Working Moms Can Skip The Guilt, Says This New Study
Children of mothers who worked outside the home grew up to be just as happy as those who had stay-at-home moms.
Families with two working parents often worry about whether their kids are missing out on something by not having mom at home. However, a new study of 100,000 men and women from 29 countries found clear benefits for the children of working mothers. Not only were they just as happy as their peers with stay-at-home moms in adulthood, but the daughters were more likely to hold roles as supervisors in their own careers and the sons contributed more to the care of their children.
None of this is to say there aren't benefits to having a mom who is able to stay home or that having a working mom is the superior option, but the underlying message to families is that you're not harming your kids by having two working parents. Moreover, the importance of a working role model for daughters and modeling shared parenting duties for sons is something dual income families can feel good about.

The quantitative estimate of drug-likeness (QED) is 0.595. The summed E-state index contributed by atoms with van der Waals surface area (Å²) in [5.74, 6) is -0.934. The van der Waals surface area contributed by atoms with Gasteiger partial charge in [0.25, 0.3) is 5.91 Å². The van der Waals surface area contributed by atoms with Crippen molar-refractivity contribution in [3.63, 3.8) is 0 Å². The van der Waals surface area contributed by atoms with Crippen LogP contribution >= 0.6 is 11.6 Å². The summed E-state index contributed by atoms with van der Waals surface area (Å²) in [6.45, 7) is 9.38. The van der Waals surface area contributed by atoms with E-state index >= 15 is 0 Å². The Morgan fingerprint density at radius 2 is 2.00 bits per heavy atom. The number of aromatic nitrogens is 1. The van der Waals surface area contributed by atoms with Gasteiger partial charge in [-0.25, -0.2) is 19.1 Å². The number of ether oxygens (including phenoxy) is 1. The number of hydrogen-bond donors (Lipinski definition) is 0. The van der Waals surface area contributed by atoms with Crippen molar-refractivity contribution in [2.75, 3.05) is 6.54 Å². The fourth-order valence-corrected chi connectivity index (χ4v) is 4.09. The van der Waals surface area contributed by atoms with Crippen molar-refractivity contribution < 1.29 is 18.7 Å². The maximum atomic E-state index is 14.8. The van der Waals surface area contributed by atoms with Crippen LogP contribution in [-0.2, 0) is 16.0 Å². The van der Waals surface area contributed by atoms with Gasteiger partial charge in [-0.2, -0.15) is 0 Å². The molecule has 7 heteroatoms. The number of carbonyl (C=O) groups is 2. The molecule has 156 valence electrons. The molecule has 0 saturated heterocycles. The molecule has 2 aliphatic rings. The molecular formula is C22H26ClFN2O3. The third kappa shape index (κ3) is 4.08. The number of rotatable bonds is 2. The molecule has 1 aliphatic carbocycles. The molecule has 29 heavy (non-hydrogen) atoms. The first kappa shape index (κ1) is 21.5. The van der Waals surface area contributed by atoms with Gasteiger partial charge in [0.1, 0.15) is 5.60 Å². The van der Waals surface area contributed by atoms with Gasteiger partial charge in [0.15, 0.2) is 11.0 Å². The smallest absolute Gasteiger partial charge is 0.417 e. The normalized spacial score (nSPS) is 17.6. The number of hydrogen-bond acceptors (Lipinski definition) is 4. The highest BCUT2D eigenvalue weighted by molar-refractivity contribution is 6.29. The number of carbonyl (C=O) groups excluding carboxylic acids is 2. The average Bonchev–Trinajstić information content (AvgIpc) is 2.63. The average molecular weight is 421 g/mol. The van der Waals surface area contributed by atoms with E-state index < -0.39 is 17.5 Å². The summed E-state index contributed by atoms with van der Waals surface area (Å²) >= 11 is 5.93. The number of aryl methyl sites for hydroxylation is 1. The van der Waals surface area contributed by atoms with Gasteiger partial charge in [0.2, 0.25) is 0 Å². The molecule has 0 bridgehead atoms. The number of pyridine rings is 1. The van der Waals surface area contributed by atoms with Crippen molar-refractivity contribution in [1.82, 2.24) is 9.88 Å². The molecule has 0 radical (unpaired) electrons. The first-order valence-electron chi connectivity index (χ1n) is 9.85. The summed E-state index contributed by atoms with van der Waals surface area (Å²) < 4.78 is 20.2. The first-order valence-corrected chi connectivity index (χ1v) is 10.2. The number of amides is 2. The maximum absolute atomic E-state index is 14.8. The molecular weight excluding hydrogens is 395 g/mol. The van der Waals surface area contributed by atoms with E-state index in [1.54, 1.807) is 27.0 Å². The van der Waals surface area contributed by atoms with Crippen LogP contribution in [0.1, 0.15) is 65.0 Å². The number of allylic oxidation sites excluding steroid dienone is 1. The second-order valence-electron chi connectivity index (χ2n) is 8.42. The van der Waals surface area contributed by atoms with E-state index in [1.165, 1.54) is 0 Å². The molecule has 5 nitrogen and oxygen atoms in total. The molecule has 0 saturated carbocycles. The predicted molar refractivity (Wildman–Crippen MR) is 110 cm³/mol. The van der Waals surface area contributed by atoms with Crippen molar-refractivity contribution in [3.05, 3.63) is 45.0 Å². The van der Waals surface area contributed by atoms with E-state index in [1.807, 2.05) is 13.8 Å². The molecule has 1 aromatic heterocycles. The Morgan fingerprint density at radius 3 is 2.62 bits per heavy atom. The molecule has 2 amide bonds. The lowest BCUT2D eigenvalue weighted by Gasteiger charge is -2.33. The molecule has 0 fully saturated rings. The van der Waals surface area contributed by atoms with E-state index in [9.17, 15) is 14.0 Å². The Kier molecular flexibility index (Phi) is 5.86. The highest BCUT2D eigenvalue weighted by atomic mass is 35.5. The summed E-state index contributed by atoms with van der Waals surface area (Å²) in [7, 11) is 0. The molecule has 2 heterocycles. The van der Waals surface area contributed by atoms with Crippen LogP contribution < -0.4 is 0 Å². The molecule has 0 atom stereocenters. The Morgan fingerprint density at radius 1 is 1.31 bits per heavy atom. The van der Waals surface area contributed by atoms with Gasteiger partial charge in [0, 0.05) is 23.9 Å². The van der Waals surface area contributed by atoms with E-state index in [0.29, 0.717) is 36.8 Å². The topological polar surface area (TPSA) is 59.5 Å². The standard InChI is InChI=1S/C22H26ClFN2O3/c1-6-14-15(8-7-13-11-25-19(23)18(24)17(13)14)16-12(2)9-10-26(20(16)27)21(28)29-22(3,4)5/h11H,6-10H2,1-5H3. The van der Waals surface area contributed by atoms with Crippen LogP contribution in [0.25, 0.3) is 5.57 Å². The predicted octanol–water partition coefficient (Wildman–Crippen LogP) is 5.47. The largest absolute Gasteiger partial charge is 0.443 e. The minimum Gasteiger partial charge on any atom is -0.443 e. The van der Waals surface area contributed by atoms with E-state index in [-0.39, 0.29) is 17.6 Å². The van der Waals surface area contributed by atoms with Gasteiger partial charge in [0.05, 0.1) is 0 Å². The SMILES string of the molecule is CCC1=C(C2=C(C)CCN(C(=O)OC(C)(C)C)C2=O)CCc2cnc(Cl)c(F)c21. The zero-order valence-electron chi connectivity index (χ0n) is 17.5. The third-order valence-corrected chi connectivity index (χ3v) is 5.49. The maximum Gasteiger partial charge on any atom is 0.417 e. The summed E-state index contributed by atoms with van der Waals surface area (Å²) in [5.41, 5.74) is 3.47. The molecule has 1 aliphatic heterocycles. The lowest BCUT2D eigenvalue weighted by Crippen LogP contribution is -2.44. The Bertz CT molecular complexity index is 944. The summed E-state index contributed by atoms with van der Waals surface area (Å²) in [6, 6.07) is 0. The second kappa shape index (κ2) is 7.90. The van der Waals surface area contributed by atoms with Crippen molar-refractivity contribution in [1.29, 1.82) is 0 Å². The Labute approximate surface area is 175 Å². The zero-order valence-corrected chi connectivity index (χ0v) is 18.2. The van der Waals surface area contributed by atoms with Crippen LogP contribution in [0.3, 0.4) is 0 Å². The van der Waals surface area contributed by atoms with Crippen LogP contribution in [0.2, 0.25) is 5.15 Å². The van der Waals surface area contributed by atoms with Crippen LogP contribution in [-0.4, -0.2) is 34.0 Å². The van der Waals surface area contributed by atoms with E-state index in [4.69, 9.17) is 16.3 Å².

In fact, the career success of daughters of working moms was measurable in multiple ways. Not only were daughters 1.21 times more likely to be employed, but they were 1.29 times more likely to hold roles as supervisors and reported markedly higher annual incomes. While sons didn't demonstrate any differences in employment, they spent an extra 50 minutes per week providing care for their families. So the next time you feel twinges of guilt about working outside the home, skip it. Your kids will be just fine.